Discussion in 'Steam Traction' started by aron33, Aug 15, 2017.
Technically Dean design even if most of it flowed from churchwards pen...
City of Truro would be regarded as a Dean development rather than pure Churchward I imagine
I have been watching this thread but feel now is the time for my personal opinion as a GWR person.
All of the GWR projects seem to have been about recreating what people remember from their spotting days which does mean that they are later, standard engines making use of parts from other engines to some degree. I have often said to my colleagues that I want to see a Kruger, yes it may be ugly, but it will look different and does have some operational differences such as steam reverser. From a historical point of view there is virtually nothing GWR from about 1850 to 1900, from a historical point of view this could include Wolverhampton saddle tanks, Dean single wheelers, late broad gauge express locos and convertibles.
I would also like to see some of the other pre-grouping railway's locos, especially ones that were different, in their original form, do they have to be easy to operate, not in my view as they are to educate as much as transport people.
Oh, for those that forget, the Steam Rail-Motor is a recreated pre-grouping engine in a restored body that does look different and show what was once a common site on the network.
You miss my point. If we are going to do reconstructions of older locomotives to "plug gaps", then there needs to be more interest in how the significance of these is communicated to visitors, along with the difference between eras. It is not so much what is on the concert programme that matters, as enabling people to appreciate why it's there in the first place.
Hear, hear. I was born after the end of steam, and do not want preservation to be defined by what my parents' contemporaries remember from their youth. Maybe for the thread on volunteering, but I fear for the future of schemes that are just based on recreating memories.
That's a fair point.
Regrettably this is getting WIBN yet again. Whatever gets built (and for heavens sake lets get something else finished before cranking up support for yet another thing) will have to earn its keep. Whether this is a machine able to emulate Clan Line or Tornado with enough oomph to keep a sizeable train out of the way of timetabled main line services or a locomotive to haul 25 mph tourist railway trains economically, matters little. The various "inbetweenies" neither strong enough for one nor economical enough for the other are the things that concern me.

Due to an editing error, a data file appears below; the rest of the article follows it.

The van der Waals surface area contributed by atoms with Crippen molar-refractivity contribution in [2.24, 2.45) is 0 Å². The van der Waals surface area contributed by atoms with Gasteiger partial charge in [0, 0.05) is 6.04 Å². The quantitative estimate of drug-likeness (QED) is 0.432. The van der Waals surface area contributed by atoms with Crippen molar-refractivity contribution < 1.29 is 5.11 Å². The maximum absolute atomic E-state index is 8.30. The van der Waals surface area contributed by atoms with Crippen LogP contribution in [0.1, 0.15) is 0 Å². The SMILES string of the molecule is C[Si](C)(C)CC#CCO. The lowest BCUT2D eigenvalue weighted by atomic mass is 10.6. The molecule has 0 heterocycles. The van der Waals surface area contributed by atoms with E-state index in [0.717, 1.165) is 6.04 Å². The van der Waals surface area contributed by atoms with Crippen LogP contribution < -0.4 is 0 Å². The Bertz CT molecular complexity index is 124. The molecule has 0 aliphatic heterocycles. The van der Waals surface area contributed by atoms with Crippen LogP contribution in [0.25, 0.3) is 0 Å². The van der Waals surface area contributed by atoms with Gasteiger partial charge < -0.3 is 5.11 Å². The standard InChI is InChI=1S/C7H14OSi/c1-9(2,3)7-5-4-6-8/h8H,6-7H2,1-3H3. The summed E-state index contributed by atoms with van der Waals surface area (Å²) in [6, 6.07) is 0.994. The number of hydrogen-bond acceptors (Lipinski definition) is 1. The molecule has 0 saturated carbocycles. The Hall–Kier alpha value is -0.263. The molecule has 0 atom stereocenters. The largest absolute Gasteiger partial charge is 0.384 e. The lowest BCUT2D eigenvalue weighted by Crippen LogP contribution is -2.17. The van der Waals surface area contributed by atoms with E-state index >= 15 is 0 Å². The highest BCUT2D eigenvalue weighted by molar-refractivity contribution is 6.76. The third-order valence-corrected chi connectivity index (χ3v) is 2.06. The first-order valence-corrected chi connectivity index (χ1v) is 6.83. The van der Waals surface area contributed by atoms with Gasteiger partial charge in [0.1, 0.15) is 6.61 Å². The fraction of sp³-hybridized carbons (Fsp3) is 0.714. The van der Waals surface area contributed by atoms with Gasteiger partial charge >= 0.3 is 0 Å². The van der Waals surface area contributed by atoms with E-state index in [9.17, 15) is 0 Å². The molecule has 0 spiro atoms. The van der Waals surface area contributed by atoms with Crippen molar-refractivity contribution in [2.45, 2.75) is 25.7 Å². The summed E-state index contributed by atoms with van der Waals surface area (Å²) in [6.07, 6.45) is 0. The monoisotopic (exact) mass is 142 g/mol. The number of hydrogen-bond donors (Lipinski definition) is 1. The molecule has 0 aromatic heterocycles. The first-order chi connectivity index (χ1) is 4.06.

As for a "Kruger", may the Lord have mercy on us! A complete failure.
Not WIBN at all - this is about what needs to be considered if one of these is to be done. I speak for - and contribute to - none.
a failure? the two prototype led to the Aberdare class which quietly got on with the job of heavy freight haulage for 50 years
It was a failure. If you must build a replica of an outside framed 2-6-0 make it one of the successful sort. I emphasise the words "if you must".
Sorry, but "suggestions" which involve no effort or financial support on the part of the suggestor are the apotheosis of WIBN.
And here I was thinking it was just a few pages on the internet allocated to people just talking about stuff...I guess I was wrong.
We are plainly naughty school children who need to be admonished.
You just made me laugh Paul!
Still a lot of GWR and LNER stuff being kicked around....wheres the LMS, after all it was the biggest....and the best!
Oh for sure the Krugers were failures. But that's nothing to be ashamed of. If you don't push the boundaries you end up with a fleet of Midland 4Fs. The various bleeding edge features of the Krugers that didn't work out brought valuable lessons for the future. One only has to think of how much worse GWR locomotive policy would have been 10 years later if the Krugers had worked out and been seen as an example to follow - look at [linside cylinder 4-6-0s of a few years later from various other lines omitted]. Instead they got the Saints and the 28s, and everyone else got the pattern until the end of steam once they'd opened their eyes. The Aberdares weren't great either by most accounts, but they were adequate. The problem comes if you won't admit your failure is a failure (even a partial failure) and build them in large numbers.
do you not get that we are talking of the GWR pre 1923? when there was no LMS or LNER.......and as I said before it isn't a competition.
it isn't "it" , it is "they".
Nowt wrong with a little daydreaming (as long it doesn't lead to more Reeder style escapades).
Leader is a failure. The Paget Machine is a failure. The Steam/Diesel Hybrid, is a failure.
The Krugers were prototypes for more successful machines. So they served a purpose which led to something greater.
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